We have very few books hanging around the house which makes this small attractive assembly quite enticing. It was built by [Eric Whyne] who wanted to make sure the casual observer didn’t think it was store-bought. In choosing wood he tried to find a couple of show pieces with visually appealing flaws like the broken out knot seen on the bookend.
In addition to the blemish, he chose joinery techniques that would show off craftsmanship not generally found on mass-produced goods. And we’d say he succeeded. The rails attach to the end pieces using a mortise and tenon joint with a wedge to hold things tight. It’s similar to how an ax handle is mated with the blade. The mortise gets a bit of a flair, and a slot cut in the tenon is forced to grip that flair using a small wooden wedge. Here’s an in-depth description of this type of joint.
We just have to mention that we endorse his reading selection. Snow Crash and Burning Chrome are among our favorite novels.
Taking on a giant build just to hide your shotgun collection may seem a bit over the top. But we couldn’t be more impressed with the project. [Korostelevm] did an amazing job of hiding a small closet with a bookcase-door. It’s something straight out of a Hardy Boys novel.
Possibly the most important part of the build is figuring out how to hinge all the weight a bookcase will carry. His solution was to use a set of four heavy-duty casters. He cut off the wheels from one pair and the mounting brackets from another. By welding the brackets on in place of the wheels he has a sturdy way to mount both the frame and the bookcase. When closed the unit latches using a strike plate and lock set from a door. This is connected to a book using some cabling and pulleys. As you’d expect, just find the right hard-cover and tilt it toward you to open the hidden storage behind. [Korostelevm] shows off the final product after the jump.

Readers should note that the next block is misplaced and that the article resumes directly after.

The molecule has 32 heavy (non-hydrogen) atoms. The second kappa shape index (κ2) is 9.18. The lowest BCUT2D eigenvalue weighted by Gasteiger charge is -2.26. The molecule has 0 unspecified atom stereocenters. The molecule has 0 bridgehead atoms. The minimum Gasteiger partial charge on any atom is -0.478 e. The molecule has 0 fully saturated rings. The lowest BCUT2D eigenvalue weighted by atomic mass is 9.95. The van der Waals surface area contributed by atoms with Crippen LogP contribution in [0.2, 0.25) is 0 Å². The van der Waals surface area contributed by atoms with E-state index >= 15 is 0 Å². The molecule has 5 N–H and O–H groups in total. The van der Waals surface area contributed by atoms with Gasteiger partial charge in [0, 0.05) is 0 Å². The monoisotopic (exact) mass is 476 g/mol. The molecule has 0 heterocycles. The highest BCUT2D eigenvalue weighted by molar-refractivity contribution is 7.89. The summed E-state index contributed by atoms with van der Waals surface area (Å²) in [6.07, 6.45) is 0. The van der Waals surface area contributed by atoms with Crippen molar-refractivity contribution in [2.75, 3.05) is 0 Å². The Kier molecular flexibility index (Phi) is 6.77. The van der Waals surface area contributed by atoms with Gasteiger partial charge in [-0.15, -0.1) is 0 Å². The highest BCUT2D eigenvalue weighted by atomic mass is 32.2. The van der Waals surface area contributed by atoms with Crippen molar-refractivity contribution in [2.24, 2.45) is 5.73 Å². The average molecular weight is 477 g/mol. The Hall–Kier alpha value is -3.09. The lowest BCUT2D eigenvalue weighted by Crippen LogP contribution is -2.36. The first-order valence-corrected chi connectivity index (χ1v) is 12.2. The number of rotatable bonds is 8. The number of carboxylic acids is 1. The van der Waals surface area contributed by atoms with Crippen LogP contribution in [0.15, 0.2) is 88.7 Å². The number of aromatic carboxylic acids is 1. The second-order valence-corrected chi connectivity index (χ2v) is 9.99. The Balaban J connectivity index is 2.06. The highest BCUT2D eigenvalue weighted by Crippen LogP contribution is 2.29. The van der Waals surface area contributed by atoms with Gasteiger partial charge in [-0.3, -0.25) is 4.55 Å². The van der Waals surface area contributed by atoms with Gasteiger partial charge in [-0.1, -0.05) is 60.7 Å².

Continue reading “Door hidden by bookcase is a marvel of DIY engineering”
Want to enter your hidden lair in style? Well [Jimmy] simply wanted to create a cool prop for his school’s homecoming dance. This project includes some obvious inspiration from Wayne Manor. [Jimmy] wired up the automated entrance with a 12VDC motor. In order for it to be able to push the door , the motor had to be attached to a gearbox, which directly powered a wheel. Current consumption issues were solved by using a wall-wart. Because a real bookshelf would still be too heavy, [Jimmy] dressed up a regular door with some patterned wallpaper to give it the right look. Coupled with a Shakespearean bust concealing the button, and some other cosmetic touches, this project was sure to impress any student who knew its secret.